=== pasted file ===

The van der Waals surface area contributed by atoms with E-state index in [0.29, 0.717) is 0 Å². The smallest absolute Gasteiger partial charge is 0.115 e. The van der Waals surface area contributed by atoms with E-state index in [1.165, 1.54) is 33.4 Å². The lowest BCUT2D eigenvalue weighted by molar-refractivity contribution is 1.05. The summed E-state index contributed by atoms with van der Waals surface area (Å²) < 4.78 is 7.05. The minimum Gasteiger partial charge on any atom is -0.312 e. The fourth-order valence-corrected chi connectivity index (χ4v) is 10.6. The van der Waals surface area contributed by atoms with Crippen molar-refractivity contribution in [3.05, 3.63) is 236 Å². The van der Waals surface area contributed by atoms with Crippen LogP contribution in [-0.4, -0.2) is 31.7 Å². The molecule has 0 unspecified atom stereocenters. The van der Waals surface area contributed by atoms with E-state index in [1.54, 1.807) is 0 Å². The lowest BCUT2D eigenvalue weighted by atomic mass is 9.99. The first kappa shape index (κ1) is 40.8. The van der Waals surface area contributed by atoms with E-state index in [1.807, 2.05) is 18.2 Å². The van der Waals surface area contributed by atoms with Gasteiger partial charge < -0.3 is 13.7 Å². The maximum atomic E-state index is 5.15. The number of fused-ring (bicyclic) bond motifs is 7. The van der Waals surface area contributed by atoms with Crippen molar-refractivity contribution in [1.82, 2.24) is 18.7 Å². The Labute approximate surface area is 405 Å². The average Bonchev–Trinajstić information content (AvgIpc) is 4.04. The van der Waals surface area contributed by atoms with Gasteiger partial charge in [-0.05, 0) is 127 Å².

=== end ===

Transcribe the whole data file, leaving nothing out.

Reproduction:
The van der Waals surface area contributed by atoms with E-state index in [0.29, 0.717) is 0 Å². The smallest absolute Gasteiger partial charge is 0.115 e. The van der Waals surface area contributed by atoms with E-state index in [1.165, 1.54) is 33.4 Å². The lowest BCUT2D eigenvalue weighted by molar-refractivity contribution is 1.05. The summed E-state index contributed by atoms with van der Waals surface area (Å²) < 4.78 is 7.05. The minimum Gasteiger partial charge on any atom is -0.312 e. The fourth-order valence-corrected chi connectivity index (χ4v) is 10.6. The van der Waals surface area contributed by atoms with Crippen molar-refractivity contribution in [3.05, 3.63) is 236 Å². The van der Waals surface area contributed by atoms with Crippen LogP contribution in [-0.4, -0.2) is 31.7 Å². The molecule has 0 unspecified atom stereocenters. The van der Waals surface area contributed by atoms with E-state index in [1.54, 1.807) is 0 Å². The lowest BCUT2D eigenvalue weighted by atomic mass is 9.99. The first kappa shape index (κ1) is 40.8. The van der Waals surface area contributed by atoms with E-state index in [1.807, 2.05) is 18.2 Å². The van der Waals surface area contributed by atoms with Gasteiger partial charge < -0.3 is 13.7 Å². The maximum atomic E-state index is 5.15. The number of fused-ring (bicyclic) bond motifs is 7. The van der Waals surface area contributed by atoms with Crippen molar-refractivity contribution in [1.82, 2.24) is 18.7 Å². The Labute approximate surface area is 405 Å². The average Bonchev–Trinajstić information content (AvgIpc) is 4.04. The van der Waals surface area contributed by atoms with Gasteiger partial charge in [-0.05, 0) is 127 Å².